WHERE [condition] ORDER BY [criteria];

For instance, the following statement lists all information about employees with the “Programmer” title.

sqlite> SELECT * FROM records WHERE title = "Programmer";
Alyssa P Hacker|Computer|Programmer|40000|Ben Bitdiddle
Cy D Fect|Computer|Programmer|35000|Ben Bitdiddle

The following statement lists the names and salaries of each employee under the accounting division, sorted in descending order by their salaries.

sqlite> SELECT name, salary FROM records
...> WHERE division = "Accounting" ORDER BY salary desc;
Eben Scrooge|75000
Robert Cratchet|18000

Note that all valid SQL statements must be terminated by a semicolon (;). Additionally, you can split up your statement over many lines and add as much whitespace as you want, much like Scheme. But keep in mind that having consistent indentation and line breaking does make your code a lot more readable to others (and your future self)!

Questions

Q2: SELECTs in BNF

Let's write a BNF grammar that describes SELECT statements in SQL. Your grammar should support the following:

  • selecting one or more columns from a single table
  • an optional WHERE clause
  • any number of additional AND clauses if a WHERE clause is present
  • the WHERE and AND clauses only need to support comparisons between column(s) and numbers

The SQLite documentation actually uses BNF via railroad diagrams, which are a way of representing the grammar. Check out the diagram for a complete SELECT statement on the SQLite site here.

Your Answer
Run in 61A Code
Solution
?start: select_statement
select_statement: "SELECT " columns "FROM" table ("WHERE" condition ("AND" condition)*)? ";"
columns: (WORD ",")* WORD
table: WORD
condition: expr COMPARATOR expr
?expr: WORD | NUMBER
COMPARATOR: "<" | ">" | "=" | ">=" | "<=" | "!="

%doctest
lark> SELECT name, age FROM cats
....> WHERE age > 3 AND lives > 5 AND tail = 1;
select_statement
  columns
    name
    age
  table  cats
  condition
    age
    >
    3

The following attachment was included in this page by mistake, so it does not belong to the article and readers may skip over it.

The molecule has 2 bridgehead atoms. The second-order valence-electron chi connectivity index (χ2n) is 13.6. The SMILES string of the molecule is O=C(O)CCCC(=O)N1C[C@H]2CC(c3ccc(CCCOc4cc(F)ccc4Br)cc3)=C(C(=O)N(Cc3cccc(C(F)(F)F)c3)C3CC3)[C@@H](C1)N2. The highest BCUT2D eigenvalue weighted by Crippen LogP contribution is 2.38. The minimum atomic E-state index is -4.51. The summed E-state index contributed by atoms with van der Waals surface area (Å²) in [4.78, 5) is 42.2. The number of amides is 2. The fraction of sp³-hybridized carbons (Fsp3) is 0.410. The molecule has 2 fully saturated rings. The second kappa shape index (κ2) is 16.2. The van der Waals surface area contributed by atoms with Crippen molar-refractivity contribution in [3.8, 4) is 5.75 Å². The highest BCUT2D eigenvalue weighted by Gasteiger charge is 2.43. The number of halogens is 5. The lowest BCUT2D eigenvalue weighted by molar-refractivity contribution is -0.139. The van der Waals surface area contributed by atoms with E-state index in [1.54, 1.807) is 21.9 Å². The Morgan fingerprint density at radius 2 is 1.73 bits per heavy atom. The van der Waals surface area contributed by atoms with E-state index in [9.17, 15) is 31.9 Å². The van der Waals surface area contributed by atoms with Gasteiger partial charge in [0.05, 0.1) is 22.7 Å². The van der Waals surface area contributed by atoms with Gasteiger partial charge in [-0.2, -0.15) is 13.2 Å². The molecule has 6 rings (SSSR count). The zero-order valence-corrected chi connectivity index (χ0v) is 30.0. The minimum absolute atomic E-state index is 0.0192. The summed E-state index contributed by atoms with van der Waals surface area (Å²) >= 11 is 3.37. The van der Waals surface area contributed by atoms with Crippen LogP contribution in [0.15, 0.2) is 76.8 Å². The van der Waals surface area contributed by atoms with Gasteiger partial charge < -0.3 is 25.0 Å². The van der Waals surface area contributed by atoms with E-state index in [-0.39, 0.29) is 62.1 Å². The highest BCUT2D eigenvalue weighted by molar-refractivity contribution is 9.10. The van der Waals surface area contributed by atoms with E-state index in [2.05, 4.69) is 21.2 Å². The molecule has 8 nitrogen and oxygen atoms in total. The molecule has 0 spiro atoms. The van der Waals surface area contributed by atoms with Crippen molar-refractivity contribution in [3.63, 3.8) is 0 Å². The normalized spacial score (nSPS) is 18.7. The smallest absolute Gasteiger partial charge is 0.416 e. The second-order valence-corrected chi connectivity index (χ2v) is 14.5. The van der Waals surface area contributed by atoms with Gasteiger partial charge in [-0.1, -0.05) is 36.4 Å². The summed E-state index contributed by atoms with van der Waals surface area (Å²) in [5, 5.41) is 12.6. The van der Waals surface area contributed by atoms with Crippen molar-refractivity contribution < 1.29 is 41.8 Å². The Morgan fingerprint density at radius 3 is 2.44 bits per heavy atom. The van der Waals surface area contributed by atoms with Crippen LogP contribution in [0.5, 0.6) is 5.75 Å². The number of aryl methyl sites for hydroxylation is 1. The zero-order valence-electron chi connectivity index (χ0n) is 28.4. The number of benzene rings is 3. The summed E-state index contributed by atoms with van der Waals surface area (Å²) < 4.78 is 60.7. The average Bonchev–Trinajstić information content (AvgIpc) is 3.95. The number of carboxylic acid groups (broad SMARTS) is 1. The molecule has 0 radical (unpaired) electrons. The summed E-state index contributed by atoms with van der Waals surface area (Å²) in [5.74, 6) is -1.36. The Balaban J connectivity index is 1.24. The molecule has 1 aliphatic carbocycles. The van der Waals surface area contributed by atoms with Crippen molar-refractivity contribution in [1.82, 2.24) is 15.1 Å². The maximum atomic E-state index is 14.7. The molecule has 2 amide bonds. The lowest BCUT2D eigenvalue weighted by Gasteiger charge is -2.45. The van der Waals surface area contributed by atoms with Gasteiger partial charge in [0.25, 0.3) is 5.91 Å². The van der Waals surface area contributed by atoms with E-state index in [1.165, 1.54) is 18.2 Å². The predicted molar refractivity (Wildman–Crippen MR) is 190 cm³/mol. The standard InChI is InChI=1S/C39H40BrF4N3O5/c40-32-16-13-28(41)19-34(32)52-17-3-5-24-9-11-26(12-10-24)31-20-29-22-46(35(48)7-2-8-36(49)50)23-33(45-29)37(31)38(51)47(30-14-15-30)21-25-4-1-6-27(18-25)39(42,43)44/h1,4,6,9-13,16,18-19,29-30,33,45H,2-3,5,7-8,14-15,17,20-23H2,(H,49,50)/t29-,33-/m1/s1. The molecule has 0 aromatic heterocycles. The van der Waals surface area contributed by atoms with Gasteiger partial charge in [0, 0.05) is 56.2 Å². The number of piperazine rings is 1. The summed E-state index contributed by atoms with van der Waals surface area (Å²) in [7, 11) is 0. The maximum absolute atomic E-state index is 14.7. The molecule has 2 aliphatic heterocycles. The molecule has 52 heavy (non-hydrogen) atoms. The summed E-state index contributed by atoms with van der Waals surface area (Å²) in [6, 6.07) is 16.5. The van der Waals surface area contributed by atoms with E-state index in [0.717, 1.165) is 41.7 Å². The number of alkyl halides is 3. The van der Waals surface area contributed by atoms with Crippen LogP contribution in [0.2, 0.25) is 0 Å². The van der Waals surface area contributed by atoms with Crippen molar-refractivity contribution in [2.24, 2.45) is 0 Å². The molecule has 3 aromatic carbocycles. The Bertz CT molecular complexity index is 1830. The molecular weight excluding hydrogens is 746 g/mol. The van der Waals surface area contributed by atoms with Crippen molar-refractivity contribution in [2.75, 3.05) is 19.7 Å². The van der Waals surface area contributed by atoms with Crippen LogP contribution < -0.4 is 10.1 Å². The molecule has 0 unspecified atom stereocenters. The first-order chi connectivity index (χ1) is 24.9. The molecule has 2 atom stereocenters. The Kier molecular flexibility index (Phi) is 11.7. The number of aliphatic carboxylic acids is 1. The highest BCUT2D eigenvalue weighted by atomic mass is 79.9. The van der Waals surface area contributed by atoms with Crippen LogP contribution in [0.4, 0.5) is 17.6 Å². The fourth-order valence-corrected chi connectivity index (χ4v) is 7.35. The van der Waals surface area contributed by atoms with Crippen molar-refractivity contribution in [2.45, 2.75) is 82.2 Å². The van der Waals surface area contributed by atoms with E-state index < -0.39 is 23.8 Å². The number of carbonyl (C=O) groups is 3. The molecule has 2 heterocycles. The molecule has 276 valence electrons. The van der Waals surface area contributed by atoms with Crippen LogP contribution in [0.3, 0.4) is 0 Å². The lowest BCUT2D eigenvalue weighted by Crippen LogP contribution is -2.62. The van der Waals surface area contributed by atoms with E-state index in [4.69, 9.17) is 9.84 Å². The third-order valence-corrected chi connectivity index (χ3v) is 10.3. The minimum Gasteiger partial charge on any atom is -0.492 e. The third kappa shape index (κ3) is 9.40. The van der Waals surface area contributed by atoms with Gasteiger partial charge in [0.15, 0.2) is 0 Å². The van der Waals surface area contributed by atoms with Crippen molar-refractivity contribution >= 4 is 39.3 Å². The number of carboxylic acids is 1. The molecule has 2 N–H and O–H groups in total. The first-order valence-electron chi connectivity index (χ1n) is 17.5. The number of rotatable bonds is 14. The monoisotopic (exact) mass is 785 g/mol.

condition
    lives
    >
    5
  condition
    tail
    =
    1
%end
%import common.WORD
%import common.NUMBER
%ignore /\s+/

SQL Queries

For the following questions, you will be referring to the records table:

Name Division Title Salary Supervisor
Alyssa P Hacker Computer Programmer 40000 Ben Bitdiddle
... ... ... ... ...

Q3: Oliver Employees

Write a query that outputs the names of employees that Oliver Warbucks directly supervises.

Your Answer
Run in 61A Code
Solution
SELECT name FROM records WHERE supervisor = "Oliver Warbucks";

Q4: Self Supervisor

Write a query that outputs all information about employees that supervise themselves.

Your Answer
Run in 61A Code
Solution
SELECT * FROM records WHERE name = supervisor;

Q5: Rich Employees

Write a query that outputs the names of all employees with salary greater than 50,000 in alphabetical order.

Your Answer
Run in 61A Code
Solution
SELECT name FROM records WHERE salary > 50000 ORDER BY name;

Regular Expressions

Q6: Email Domain Validator

Create a regular expression that makes sure a given string email is a valid email address and that its domain name is in the provided list of domains.

An email address is valid if it contains letters, number, or underscores, followed by an @ symbol, then a domain.

All domains will have a 3 letter extension following the period.

Hint: For this problem, you will have to make a regex pattern based on the inputs domains. A for loop can help with that.

Extra: There is a particularly elegant solution that utilizes join and replace instead of a for loop.

Note: The skeleton code is just a suggestion; feel free to use your own structure if you prefer.

Your Answer
Run in 61A Code
Solution
import re
def email_validator(email, domains):
    """
    >>> email_validator("oski@berkeley.edu", ["berkeley.edu", "gmail.com"])
    True
    >>> email_validator("oski@gmail.com", ["berkeley.edu", "gmail.com"])
    True
    >>> email_validator("oski@berkeley.com", ["berkeley.edu", "gmail.com"])
    False
    >>> email_validator("oski@berkeley.edu", ["yahoo.com"])
    False
    >>> email_validator("xX123_iii_OSKI_iii_123Xx@berkeley.edu", ["berkeley.edu", "gmail.com"])
    True
    >>> email_validator("oski@oski@berkeley.edu", ["berkeley.edu", "gmail.com"])
    False
    >>> email_validator("oski@berkeleysedu", ["berkeley.edu", "gmail.com"])
    False
    """
    pattern = r"^\w+@("
    for domain in domains:
        if domain == domains[-1]:
            pattern += domain[:-4] + r"\." + domain[-3:] + r")$"
        else:
            pattern += domain[:-4] + r"\." + domain[-3:] + "|"
    return bool(re.search(pattern, email))
    # Alternate, elegant solution
    domains_list = "|".join([domain.replace(".", "\.") for domain in domains])
    return bool(re.search(rf"^\w+@({domains_list})$", email))